The only kind of action that does not produce karma is action that has no self-motivated purpose.
Action does not affect Me, nor do I desire the fruits of actions. He who understands this is not bound by action.
“Action does not affect Me, nor do I desire the fruits of actions”
In an earlier verse (IV:10) we learned that it is possible to attain the same state as that of Lord Krishna. In this verse, He has provided us with more clues to this state: He has (1) no attachment to either action or (2) to obtaining the results of actions. This was previously described as a state of ‘non-doership’.
“He who understands this is not bound by action”
By saying that He is not bound by actions, He is saying that He has no karma, He is not bound by anything, He is liberated, free. He has already told us that we can attain this state. This verse is giving us the key, the formula for it, and an idea of what it might look like to achieve it…
The State of Non-Doing
Even though there is action, if one has no attachment regarding the action or its results, the action is not binding. Put another way, when there is no investment in getting something, or getting something to be a certain way, there is nothing to motivate one to act, so one naturally does not assume the role of doer. Action that takes place in this desireless (indifferent) state is not binding—it produces no ‘karma’.
Action is binding when performed with self-interest, for it automatically puts one in the role of the doer. With the effects of karma on your slate, you are a slave to the law of cause and effect, life and death, birth and rebirth. It is one thing to say, “Well, I want to come back anyway,” and another to have a choice in the matter. A slave has no choice in this matter.
- Surrender to God and only God (IV:10)
- Perform action without self-interested motivation (vs. 14), i.e., without desire, fear or anger (IV:10).
Knowing this, the ancients performed action for liberation. Therefore you must perform action as it was performed by them.
“Knowing this” means understanding what we know. The ancients knew and understood that this was the way out of bondage, so this is how action was performed by them, and if we seek liberation we must also perform action in this manner. What is being taught here is not just a state of mind, it is a state of being. All actions, including physical actions, truly have no binding effect in this state.
Krishna tells Arjuna that he should perform action in this manner to achieve liberation. He does not tell Arjuna what he should not do.
Throughout this and the previous chapter, Lord Krishna has been giving us the knowledge we need for attaining this state of non-doing, and yet these teachings have been presented in the context of ‘action’. This suggests that non-doing takes place in the midst of action, not some static, fixed state.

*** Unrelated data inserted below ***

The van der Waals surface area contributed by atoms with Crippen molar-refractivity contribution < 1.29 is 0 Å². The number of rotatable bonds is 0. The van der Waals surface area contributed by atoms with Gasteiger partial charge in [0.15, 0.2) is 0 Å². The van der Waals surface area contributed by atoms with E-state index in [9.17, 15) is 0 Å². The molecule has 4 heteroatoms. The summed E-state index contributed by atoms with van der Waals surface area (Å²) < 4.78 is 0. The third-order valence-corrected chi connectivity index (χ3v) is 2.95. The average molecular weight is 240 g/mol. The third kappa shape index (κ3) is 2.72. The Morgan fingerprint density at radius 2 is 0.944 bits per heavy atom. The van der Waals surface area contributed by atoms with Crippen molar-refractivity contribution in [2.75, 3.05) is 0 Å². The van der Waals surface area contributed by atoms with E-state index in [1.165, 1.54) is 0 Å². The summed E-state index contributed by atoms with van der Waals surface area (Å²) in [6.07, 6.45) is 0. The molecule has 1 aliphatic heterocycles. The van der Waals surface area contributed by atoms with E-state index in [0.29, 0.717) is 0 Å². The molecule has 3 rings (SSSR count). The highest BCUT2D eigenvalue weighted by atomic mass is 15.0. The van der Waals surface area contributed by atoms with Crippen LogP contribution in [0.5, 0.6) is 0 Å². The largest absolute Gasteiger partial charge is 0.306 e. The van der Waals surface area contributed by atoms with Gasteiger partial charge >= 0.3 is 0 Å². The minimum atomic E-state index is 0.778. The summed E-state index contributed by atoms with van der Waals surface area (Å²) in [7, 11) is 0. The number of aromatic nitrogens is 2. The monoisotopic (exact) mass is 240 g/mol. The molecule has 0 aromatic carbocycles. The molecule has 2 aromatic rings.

We have been constantly reminded of the secrecy enveloping this subject for the purpose of protecting these teachings from obliteration, and yet we have been given the actual formula for its attainment. So what is going on here? What is not being spoken?
We must understand what we now know, and there is only one means of gaining this understanding: Experience. So how do we acquire this experience?
Acquiring the experience needed to understand action as it was performed by the ancients begins with shakitipat diksha followed by a special practice that is not commonly known. I call it Shaktipat Kundalini Yoga, or Surrender Meditation.
The ancients were discussed earlier as the bearers of these eternal and imperishable teachings of Yoga for the attainment of liberation from the bondage of karma.
To become liberated is to get off the merry-go-round of interminable cycles of birth, death, and rebirth. If this doesn’t interest you, you won’t want to practice these teachings. You are probably more interested in getting good karma and having a good time. Good luck to you on that, for karma of any kind binds. But if you want freedom, you must understand and practice these teachings.
Namaste (I bow to the Divine One that You really are),
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A SPECIAL NOTE to practitioners of SKY surrender sadhana regarding these teachings:
It is tempting to find examples of being in a state of surrender outside the meditation room. Yes, this is certainly possible to varying degrees and is worthy of your notice, but you should understand that what is being taught in these verses is the standard for true surrender as it pertains to action as it was performed by the ancients. Being fully surrendered in this manner during ordinary life is almost impossible in any case. You must confine your practice to the privacy of your meditation room and keep a schedule. Otherwise, the mind will begin to get into the act and create illusions that will not be in your best interest.